Help! I’m frozen on a project and can’t get started

how we work
data science

Candace Savonen


July 25, 2023

Blank page frozenitis is a thing. And apparently Spongebob gifs are relatable to this problem.

Sometimes the hardest part of a project is getting started.

Spongebob has writer's block

If there’s an actual thing that can be talked about and picked a part that can help get the juices flowing. Drafts are often that thing. Even if the draft I make basically gets completely trashed, it still serves a purpose in that it may help get a discussion going about what we did NOT like about that first draft – and the second draft would be better.

So how do we get started? (this blog is really just me describing my general process – but of course there’s no one size fits all for every project and/or person!)

1. Don’t be afraid of mistakes!

Sometimes we aren’t frozen because we don’t know what to do; we are frozen because we are afraid of doing it wrong! The fear of mistakes or high emphasis on perfectionism can be crippling! And sometimes this fear is out of proportion with what the consequences of having a mistake out on the internet would actually be.

Spongebob is fearful of letting anyone see his draft

For a lot of projects, mistakes on the internet are not so bad and can even lead to meeting a nice person on the internet who points out how your product could be improved! Sometimes (not always) a 85% developed project is more useful than waiting for a 100% developed project that may never come. OR sometimes that 85% developed project should be put out there so that the last 15% can be better influenced by others!

Instead of focusing on making it perfect, tell yourself you can return to your project and (re)iterate and fix your content/code as many times as you need. There’s a tricky balance for finding the most effective time to request feedback.

But my point here is, ask yourself:

  • The perfectionist - If you are a person who waits for a project to be perfect – would the project benefit from getting feedback sooner? Would your teammate benefit from seeing what you are working on sooner so they can help and give their input?
  • The jumpy worker - If you are a person who jumps too quickly to ask for feedback – would the project (and your feedback giving people) benefit from you taking a beat to review the material a bit more yourself? Keep in mind feedback is a lot of work too. So moving too quickly to put something on someone else’s plate can also be not great for your teammates.

Over the years I’ve been both of these at times for certain projects: where I’ve waited too long or not long enough to ask for feedback.

2. Open up a document – anywhere! Somewhere!

Write as you think so you can form your thoughts like clay as you move along. This not only helps you form your thoughts but can help teammates weigh in on your thoughts if you have them written.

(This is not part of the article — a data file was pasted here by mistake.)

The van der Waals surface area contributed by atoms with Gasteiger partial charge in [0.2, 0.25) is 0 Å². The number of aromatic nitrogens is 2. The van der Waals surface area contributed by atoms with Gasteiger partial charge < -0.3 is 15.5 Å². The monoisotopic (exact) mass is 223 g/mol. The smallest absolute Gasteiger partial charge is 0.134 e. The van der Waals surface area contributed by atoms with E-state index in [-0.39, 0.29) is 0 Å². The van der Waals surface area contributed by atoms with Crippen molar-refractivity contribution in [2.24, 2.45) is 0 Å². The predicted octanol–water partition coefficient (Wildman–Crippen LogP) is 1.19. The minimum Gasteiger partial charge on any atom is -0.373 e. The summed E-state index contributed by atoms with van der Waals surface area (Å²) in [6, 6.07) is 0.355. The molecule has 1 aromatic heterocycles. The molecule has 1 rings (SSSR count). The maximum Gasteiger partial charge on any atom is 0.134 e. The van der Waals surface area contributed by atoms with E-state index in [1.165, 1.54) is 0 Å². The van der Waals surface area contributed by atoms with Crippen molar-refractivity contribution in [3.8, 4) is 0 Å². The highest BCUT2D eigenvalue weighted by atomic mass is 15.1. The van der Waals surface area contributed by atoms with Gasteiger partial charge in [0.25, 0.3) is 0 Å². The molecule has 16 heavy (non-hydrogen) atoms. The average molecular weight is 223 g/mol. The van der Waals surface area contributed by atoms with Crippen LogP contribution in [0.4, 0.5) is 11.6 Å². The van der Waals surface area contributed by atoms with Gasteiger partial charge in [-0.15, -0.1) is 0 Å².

Starting with a Google doc or a Google spreadsheet is a good plan. If you start in a Google doc this makes it easily shareable and editable by your teammates. Then when anyone makes an update or leaves a comment or question, anyone who has been shared the doc has the latest in the discussion without the need for another email to be sent.

What kind of doc should you start with?

  • Software thing -> Open a GitHub issue and/or GitHub repo. Or if this software thing is going to have an interface or would otherwise benefit from a visual, a Google Slide image might help.
  • Manuscript, Communication, Course, or Presentation -> Start with a Google doc outline.
  • Database, data collection, or listing -> Start with a Googlesheet.
  • Survey -> Start with a Google form.

* Keep in mind there are much fancier platforms than Google Drive to make documents with. But Google documents are free and easily shareable and I generally like to recommend things that are free.

3. Write down the goals.

In this new doc, write down the goals in the bullet point list of needs to happen for this project. The more distinct, succinct and clear these goals can be the better.

It can be easy to get off track super quickly when getting started and miss the mark. These goals you right should as much as possible relate to endpoints that relate to who is going to use this thing.

You also may want to think about how this product is going to differ from already existing products out there. Is there something out there that can already do this better than what you might create?

Who is the user of this product?

The best way to create something that is useful is to have the person who this product is for in mind.

If the person is only you, it will hopefully be easier to answer these questions. But if its something for other people you may have to do more thinking, collaborating, talking and perhaps more formal data collections and surveys to truly understand.

When they arrive to this product…

  • What will this person know (or not know)?
  • What will this person’s goals be?
  • What will this person expect from this?

4. Make a big picture framework

Keeping these goals in mind, try to sketch out a rough picture of what you think this might look like.

If this is content, make an outline. Outlines often look like this:

I - Why the main topic is so important and relatable. 
   A - Relatable story about this main topic 
   B - Stats or stories about the importance of this main topic
II. The fundamentals (prerequisites) we need to cover before we can dive into the main topic. 
III - (as many chapters as needed). Main topic(s)
Last chapter - A summary of what this has covered and a reminder of why this is so important. 

If this is code, try to structure your code base (keeping in mind you may need to change it later).

Writing mock code or code comments where things might go can be a great way to start. For example:

# Set up my files and folders first